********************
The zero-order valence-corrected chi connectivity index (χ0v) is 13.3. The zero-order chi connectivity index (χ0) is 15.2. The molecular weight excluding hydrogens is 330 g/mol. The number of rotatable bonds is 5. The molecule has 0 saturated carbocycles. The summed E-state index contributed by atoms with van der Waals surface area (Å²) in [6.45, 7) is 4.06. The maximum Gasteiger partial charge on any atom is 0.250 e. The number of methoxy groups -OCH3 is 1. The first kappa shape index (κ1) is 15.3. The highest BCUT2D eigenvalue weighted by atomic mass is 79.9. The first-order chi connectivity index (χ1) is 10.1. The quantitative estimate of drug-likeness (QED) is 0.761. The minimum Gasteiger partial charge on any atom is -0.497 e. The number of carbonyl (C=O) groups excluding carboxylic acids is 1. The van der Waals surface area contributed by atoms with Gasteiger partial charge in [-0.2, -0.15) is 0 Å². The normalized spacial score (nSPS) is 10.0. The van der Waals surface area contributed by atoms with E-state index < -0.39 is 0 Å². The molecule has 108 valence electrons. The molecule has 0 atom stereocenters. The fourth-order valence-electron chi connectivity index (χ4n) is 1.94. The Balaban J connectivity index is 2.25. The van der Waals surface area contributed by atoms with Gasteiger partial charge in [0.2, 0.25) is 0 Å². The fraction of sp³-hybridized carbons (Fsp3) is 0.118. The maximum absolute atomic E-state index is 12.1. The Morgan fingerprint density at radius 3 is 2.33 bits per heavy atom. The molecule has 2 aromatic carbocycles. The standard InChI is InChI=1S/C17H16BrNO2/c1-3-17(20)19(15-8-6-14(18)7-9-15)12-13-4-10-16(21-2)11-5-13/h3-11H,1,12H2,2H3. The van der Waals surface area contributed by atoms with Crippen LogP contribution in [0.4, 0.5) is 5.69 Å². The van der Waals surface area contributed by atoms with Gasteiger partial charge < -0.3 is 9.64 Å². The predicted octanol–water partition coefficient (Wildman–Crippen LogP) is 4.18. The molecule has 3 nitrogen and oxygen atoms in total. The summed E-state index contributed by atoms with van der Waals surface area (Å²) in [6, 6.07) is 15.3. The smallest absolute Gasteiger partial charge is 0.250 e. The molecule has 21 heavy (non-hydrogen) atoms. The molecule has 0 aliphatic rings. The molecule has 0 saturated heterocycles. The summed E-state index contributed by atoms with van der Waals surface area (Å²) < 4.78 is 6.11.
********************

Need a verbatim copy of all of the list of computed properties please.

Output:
The zero-order valence-corrected chi connectivity index (χ0v) is 13.3. The zero-order chi connectivity index (χ0) is 15.2. The molecular weight excluding hydrogens is 330 g/mol. The number of rotatable bonds is 5. The molecule has 0 saturated carbocycles. The summed E-state index contributed by atoms with van der Waals surface area (Å²) in [6.45, 7) is 4.06. The maximum Gasteiger partial charge on any atom is 0.250 e. The number of methoxy groups -OCH3 is 1. The first kappa shape index (κ1) is 15.3. The highest BCUT2D eigenvalue weighted by atomic mass is 79.9. The first-order chi connectivity index (χ1) is 10.1. The quantitative estimate of drug-likeness (QED) is 0.761. The minimum Gasteiger partial charge on any atom is -0.497 e. The number of carbonyl (C=O) groups excluding carboxylic acids is 1. The van der Waals surface area contributed by atoms with Gasteiger partial charge in [-0.2, -0.15) is 0 Å². The normalized spacial score (nSPS) is 10.0. The van der Waals surface area contributed by atoms with E-state index < -0.39 is 0 Å². The molecule has 108 valence electrons. The molecule has 0 atom stereocenters. The fourth-order valence-electron chi connectivity index (χ4n) is 1.94. The Balaban J connectivity index is 2.25. The van der Waals surface area contributed by atoms with Gasteiger partial charge in [0.2, 0.25) is 0 Å². The fraction of sp³-hybridized carbons (Fsp3) is 0.118. The maximum absolute atomic E-state index is 12.1. The Morgan fingerprint density at radius 3 is 2.33 bits per heavy atom. The molecule has 2 aromatic carbocycles. The standard InChI is InChI=1S/C17H16BrNO2/c1-3-17(20)19(15-8-6-14(18)7-9-15)12-13-4-10-16(21-2)11-5-13/h3-11H,1,12H2,2H3. The van der Waals surface area contributed by atoms with Crippen LogP contribution in [0.4, 0.5) is 5.69 Å². The van der Waals surface area contributed by atoms with Gasteiger partial charge < -0.3 is 9.64 Å². The predicted octanol–water partition coefficient (Wildman–Crippen LogP) is 4.18. The molecule has 3 nitrogen and oxygen atoms in total. The summed E-state index contributed by atoms with van der Waals surface area (Å²) in [6, 6.07) is 15.3. The smallest absolute Gasteiger partial charge is 0.250 e. The molecule has 21 heavy (non-hydrogen) atoms. The molecule has 0 aliphatic rings. The molecule has 0 saturated heterocycles. The summed E-state index contributed by atoms with van der Waals surface area (Å²) < 4.78 is 6.11.